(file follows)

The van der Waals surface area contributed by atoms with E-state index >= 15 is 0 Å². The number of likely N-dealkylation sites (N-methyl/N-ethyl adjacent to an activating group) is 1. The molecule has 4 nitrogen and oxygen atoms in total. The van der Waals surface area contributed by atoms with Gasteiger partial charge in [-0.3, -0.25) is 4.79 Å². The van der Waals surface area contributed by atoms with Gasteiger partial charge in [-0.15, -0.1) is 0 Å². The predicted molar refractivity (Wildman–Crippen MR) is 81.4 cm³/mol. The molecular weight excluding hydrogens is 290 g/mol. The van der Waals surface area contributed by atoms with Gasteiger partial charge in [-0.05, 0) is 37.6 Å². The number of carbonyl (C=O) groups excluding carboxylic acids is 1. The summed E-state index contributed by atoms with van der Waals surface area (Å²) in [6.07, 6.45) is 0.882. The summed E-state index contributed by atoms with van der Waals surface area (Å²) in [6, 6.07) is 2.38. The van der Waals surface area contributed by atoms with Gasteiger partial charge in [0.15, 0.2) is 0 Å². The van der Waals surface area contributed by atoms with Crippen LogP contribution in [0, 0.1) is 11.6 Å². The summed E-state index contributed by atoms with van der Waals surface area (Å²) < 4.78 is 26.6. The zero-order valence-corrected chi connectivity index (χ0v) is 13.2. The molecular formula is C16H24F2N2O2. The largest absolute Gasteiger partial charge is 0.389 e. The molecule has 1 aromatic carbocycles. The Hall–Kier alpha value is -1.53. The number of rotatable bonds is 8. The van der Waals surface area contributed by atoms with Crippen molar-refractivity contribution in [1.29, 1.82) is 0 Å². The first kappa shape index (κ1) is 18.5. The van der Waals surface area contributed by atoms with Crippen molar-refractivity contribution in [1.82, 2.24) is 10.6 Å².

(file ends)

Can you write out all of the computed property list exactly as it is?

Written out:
The van der Waals surface area contributed by atoms with E-state index >= 15 is 0 Å². The number of likely N-dealkylation sites (N-methyl/N-ethyl adjacent to an activating group) is 1. The molecule has 4 nitrogen and oxygen atoms in total. The van der Waals surface area contributed by atoms with Gasteiger partial charge in [-0.3, -0.25) is 4.79 Å². The van der Waals surface area contributed by atoms with Gasteiger partial charge in [-0.15, -0.1) is 0 Å². The predicted molar refractivity (Wildman–Crippen MR) is 81.4 cm³/mol. The molecular weight excluding hydrogens is 290 g/mol. The van der Waals surface area contributed by atoms with Gasteiger partial charge in [-0.05, 0) is 37.6 Å². The number of carbonyl (C=O) groups excluding carboxylic acids is 1. The summed E-state index contributed by atoms with van der Waals surface area (Å²) in [6.07, 6.45) is 0.882. The summed E-state index contributed by atoms with van der Waals surface area (Å²) in [6, 6.07) is 2.38. The van der Waals surface area contributed by atoms with Gasteiger partial charge in [0.15, 0.2) is 0 Å². The van der Waals surface area contributed by atoms with Crippen LogP contribution in [0, 0.1) is 11.6 Å². The summed E-state index contributed by atoms with van der Waals surface area (Å²) < 4.78 is 26.6. The zero-order valence-corrected chi connectivity index (χ0v) is 13.2. The molecular formula is C16H24F2N2O2. The largest absolute Gasteiger partial charge is 0.389 e. The molecule has 1 aromatic carbocycles. The Hall–Kier alpha value is -1.53. The number of rotatable bonds is 8. The van der Waals surface area contributed by atoms with Crippen molar-refractivity contribution in [1.29, 1.82) is 0 Å². The first kappa shape index (κ1) is 18.5. The van der Waals surface area contributed by atoms with Crippen molar-refractivity contribution in [1.82, 2.24) is 10.6 Å².